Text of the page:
We rely too much on passwords, and the outcome is inevitable. 3 billion people are on the internet, whilst 6 billion people have access to a mobile phone. Whether we talk about passwords, PIN numbers, memorable phrases or security codes, the way we live and do business is increasingly dependent on two parties on either side of a network connection both knowing the same secret string of characters. The problem with secrets is keeping them. Many people talk too much, have poor memories, are lazy, or careless. Others are crooks, snoops, or cheats. Do we really expect to build trillion dollar business models by relying on so many people to keep so many secrets?
The reliance on the exchange of passwords might seem reasonable if not every business depended on the same approach. Most of us can be trusted with a few secrets. The system breaks down when every business wants us to have a unique password for them. Customers are being asked to remember too many secrets. I have hundreds of accounts with all sorts of online providers, and there is no shortage of new businesses asking me to sign up with them. However, not many of us can remember more than a dozen separate passwords. On top of this, there are all the passwords and passcodes that allow one device to connect to another device, because we also demand machines communicate with each other without our needing to get involved. Does it make sense to tell customers they should change the default passwords on all their devices, whilst we hope to sell more and more networked devices to them? Can we not see where this piling up of accounts and passwords will lead us? It results in the following:
- Lists of passwords for hundreds of routers and IoT devices being openly shared on the internet;
- Cryptography activists demonstrating they can reverse the hashes of millions of passwords; and
- An endless stream of data breaches that reveal customer passwords, leading to urgent warnings to change passwords before they are abused.
When credit checking business Equifax recently revealed that records relating to 143 million Americans had been breached, there was no indication that passwords had been compromised. However, comedian Jimmy Kimmel used the incident as an excuse to test how lax people are. His crew took to the streets, asking members of the public to reveal their passwords. Do you think they did? Check out some of the responses:
Some firms choose to fight human nature. Food delivery business Deliveroo is going to protect customers by telling them every occasion they discover a Deliveroo password matches passwords for other services that have been compromised. Speaking to The Inquirer, Deliveroo security engineer Alec Muffett explained the reasons why:
Sometimes customers reuse their passwords at other sites, and sometimes those sites do not store their passwords under a robust password hashing algorithm. Worse, sometimes those sites get “popped” — bad people hack into them and exfiltrate password data, often sharing their findings with the world through pastebin sites and bulletin-boards.
These actions put at risk any site where the owner has reused the same login name and password… From today, we will be informing our customers when we determine that the password which they use for Deliveroo is publicly known in some way. We will contact the impacted customers to request that they change their password, and advise that they also change that password at other sites where it is also used.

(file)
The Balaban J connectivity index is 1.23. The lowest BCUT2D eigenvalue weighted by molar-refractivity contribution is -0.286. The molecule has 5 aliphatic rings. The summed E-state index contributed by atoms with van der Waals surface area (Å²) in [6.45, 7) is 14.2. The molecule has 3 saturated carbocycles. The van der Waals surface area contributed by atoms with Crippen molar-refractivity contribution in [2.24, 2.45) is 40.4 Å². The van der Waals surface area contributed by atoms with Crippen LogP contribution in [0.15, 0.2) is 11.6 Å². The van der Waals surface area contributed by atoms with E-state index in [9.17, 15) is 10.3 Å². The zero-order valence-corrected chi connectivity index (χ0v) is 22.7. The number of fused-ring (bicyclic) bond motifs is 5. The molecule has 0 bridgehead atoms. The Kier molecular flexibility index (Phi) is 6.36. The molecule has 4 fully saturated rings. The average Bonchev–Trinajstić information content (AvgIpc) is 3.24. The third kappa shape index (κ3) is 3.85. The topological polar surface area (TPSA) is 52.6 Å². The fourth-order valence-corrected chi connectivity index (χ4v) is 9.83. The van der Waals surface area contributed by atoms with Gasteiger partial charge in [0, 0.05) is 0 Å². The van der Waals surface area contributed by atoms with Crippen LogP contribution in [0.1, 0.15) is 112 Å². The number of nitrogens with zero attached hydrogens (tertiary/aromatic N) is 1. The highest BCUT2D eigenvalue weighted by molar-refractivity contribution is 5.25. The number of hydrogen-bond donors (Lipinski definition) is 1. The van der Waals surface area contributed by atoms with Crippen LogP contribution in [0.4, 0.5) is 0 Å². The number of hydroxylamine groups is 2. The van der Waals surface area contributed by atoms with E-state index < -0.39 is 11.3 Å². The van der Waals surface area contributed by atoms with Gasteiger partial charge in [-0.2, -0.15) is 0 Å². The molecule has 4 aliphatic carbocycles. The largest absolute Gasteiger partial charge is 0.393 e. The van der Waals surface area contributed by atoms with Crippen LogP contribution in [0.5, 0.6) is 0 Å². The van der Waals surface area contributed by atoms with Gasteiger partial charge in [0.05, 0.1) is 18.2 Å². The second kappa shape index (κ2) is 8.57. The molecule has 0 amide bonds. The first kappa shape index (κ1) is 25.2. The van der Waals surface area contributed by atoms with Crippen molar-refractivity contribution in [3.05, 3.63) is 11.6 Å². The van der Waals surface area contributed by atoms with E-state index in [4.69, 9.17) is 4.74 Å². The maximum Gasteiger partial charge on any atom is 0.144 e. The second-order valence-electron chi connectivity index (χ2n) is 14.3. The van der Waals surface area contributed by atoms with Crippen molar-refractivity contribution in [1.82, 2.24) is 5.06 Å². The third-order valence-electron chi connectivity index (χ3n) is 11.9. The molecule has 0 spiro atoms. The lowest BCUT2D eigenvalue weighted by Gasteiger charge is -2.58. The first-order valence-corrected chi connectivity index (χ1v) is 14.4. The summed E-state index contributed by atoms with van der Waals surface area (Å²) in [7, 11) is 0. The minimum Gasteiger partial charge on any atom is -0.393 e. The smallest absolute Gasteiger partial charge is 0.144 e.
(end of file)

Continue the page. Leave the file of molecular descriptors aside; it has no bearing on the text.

As noble as this is, I fear Deliveroo is fighting a losing battle. They are spending time and money on subsidizing the lousy security of others. Deliveroo’s good intentions can be outweighed by the corner-cutting of everyone else. This explains why more experts are urging that we abandon passwords and switch to alternative security methods (examples of these arguments can be found here and here).
Alternative forms of verification include the use of biometrics and push-based mobile authentication. Both have downsides. Push-based mobile authentication also increases the burden on telcos, leading them to come under increasing attack from criminals who try to take over customer accounts. I expect social media logins will be key to reducing reliance on too many passwords, with people accessing other services through the accounts they have on social media sites like Facebook, Google+ and Twitter. These social media firms play the role of logon aggregators, providing portals to multiple services. Instead of needing lots of different passwords, we will trust the big social media players to manage our identities for us. This will greatly reduce the number of passwords we need to remember. As a consequence, it is possible our societies will experience a ‘passwordgeddon’ where the public loses faith in password security and so the number of passwords in circulation falls to a tiny fraction of those currently being used and created, driven by the switch to social media logons. However, this also begs the question of why we trust social media companies to know so much about us.
Perhaps we will eventually come to a time where the government regulates the way we identify ourselves and verify access, perhaps by overseeing the behavior of the big social media giants, or perhaps by offering their own one-stop-shop logon service. But if we end up relying on governments to protect us from spying and crime, then passwordgeddon may only be a stepping stone to an even worse disaster…